04 December 2009

Philadelphia crowds

Saw Jonathan Coulton and Paul and Storm tonight at the World Cafe Live in Philadelphia. JoCO and the boys put on a good show, as usual, but there was an annoyingly high number of people in the audience who thought this was some kind of interactive performance, who kept derailing the show by shouting "hilarious" comments and demands for specific songs. It's intensely fucking annoying, as you might imagine--I didn't pay for the tickets and then drop another forty bucks on food and drink in order to hear some drunk douchebag slurring bad jokes at high volume. I live in a college town; I can experience that for the cost of a pint of Yuengling any weekend of the year.

The thing is, I've been to two other shows with these guys (yeah, I know; five more years at this rate and I'll probably be LARPing), one in Alexandria, VA and one in Annapolis, and at neither one, was the audience this disruptive. Meanwhile, at a Lewis Black show I saw in Philadelphia last year, there was the same fucking thing--dipshits in the audience disrupting the show. Not even by heckling, which you at least understand is a possibility at a comedy show. Just trying to participate, like the other three thousand people in the theater paid to hear you and Lewis Black have a fucking conversation.  

For that matter, I remember it happening when John Stewart performed at the Tower Theater, in Upper Darby (just over the city line).  Though Stewart just talked right over them; in a big venue, the guy with the microphone owns the show (I was a bit annoyed, actually, that Lewis Black responded to the jerkoffs in the audience rather than bulling right over them).  So I'm wondering, is this a common thing in Philadelphia?  Or am I just unlucky?  And if it's common here, is it only common here, or did I just happen to run into unusually well-behaved crowds in Alexandria and Annapolis?

26 November 2009

One more, and then I promise I'm done

As it turns out, Harlequin is not the first publisher to create a vanity imprint with Author Solutions.  Thomas Nelson, which is to the Christian market as Harlequin is to romance, had the idea first, with their West Bow Press imprint.  It's exactly the same deal as Harlequin Horizons DelleArte Press, except for one little thing:

DelleArte Press's base package costs $599. West Bow's? $999.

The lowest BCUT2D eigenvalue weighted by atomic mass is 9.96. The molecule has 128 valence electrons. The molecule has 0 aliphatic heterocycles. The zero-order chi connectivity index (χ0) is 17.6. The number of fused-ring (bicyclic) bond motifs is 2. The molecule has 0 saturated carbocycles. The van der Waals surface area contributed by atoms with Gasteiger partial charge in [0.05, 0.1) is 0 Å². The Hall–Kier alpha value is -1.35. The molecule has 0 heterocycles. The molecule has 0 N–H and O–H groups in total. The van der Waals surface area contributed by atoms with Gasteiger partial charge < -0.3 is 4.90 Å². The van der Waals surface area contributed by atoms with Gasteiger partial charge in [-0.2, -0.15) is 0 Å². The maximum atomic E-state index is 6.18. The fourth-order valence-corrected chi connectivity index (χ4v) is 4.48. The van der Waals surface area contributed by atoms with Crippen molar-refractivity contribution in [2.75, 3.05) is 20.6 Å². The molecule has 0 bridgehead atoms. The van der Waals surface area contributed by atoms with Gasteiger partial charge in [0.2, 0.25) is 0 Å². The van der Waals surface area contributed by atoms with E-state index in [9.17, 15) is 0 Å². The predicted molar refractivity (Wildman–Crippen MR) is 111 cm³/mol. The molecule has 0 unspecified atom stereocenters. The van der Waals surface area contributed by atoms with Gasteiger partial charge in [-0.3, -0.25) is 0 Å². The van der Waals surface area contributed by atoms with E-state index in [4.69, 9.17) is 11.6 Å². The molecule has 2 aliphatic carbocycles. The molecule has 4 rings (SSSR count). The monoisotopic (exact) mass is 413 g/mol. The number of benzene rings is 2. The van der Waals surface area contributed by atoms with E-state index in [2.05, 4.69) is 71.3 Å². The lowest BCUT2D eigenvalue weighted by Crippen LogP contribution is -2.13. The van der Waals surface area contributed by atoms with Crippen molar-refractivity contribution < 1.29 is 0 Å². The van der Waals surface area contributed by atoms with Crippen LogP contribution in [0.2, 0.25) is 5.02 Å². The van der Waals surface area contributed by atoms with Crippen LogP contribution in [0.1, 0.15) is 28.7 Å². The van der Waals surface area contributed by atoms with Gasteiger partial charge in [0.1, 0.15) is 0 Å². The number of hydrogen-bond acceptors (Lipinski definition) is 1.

Attention, Real True Christians: this is the price you pay for having your own special subculture with your own special "Christian" everything. It's an open invitation to get ripped off...or ripped off more, in this case.

22 November 2009

Follow up on Author Solutions

This is basically a repost from SDN, but I had to add this.

Just to satisfy my own curiosity, I went to Author Solutions's website to find out exactly what Harlequin Horizons will be charging the poor schmucks Harlequin refers to them.  It was...well, astonishing, frankly.  A sampling after the jump:

20 November 2009

Why I love the SFWA

I love the Science Fiction and Fantasy Writers of America. Not only do they have one of the best online collections of advice for writers anywhere on the Internet, and not only do they run the indispensable Writer Beware site, but they stick up for authors, even ones outside their genre.

03 November 2009

Astronomy is awesome

Saw Jupiter and Uranus through my girlfriend's father's telescope tonight. Jupiter was a disk, with faintly visible cloud bands and three of the four Galilean moons visible. Uranus was just barely a disk--more of a dot--but very blue-green.

Yeah. Awesome.

02 November 2009

Publishing scam

Right after I sent an e-query to an agent, an ad for the Whitmore Publishing Company appeared in my Gmail courtesy of Google adsense's witchcraft. Whitmore, it turns out, was soliciting submissions (in all genres, no less). I took a quick look at SFWA's Writer Beware Blog, and lo, my suspicions were correct: Whitmore shows up. A little poking around and it turns out Whitmore is an imprint of Dorrance, a big vanity house.

Just something to keep in mind if anyone who's reading this is a writer: publishers and agents are absolutely swamped, all of the time, and between the Writer's Market and Google, they'll never run out of potential clients. Anyone who's actively soliciting manuscripts is running a business model where they get paid the more books they publish, rather than the more books they sell. This runs the gamut from print-on-demand publishers (who don't generally try to hide what they are) to vanity presses (which from what I've seen, are usually pretty shady operators--they provide services paid for, but they're real cagey about the fact that no bookstore will ever carry a book from a vanity press) to outright scams.

26 October 2009

Active again

The blog is active again.

And the peasants rejoiced.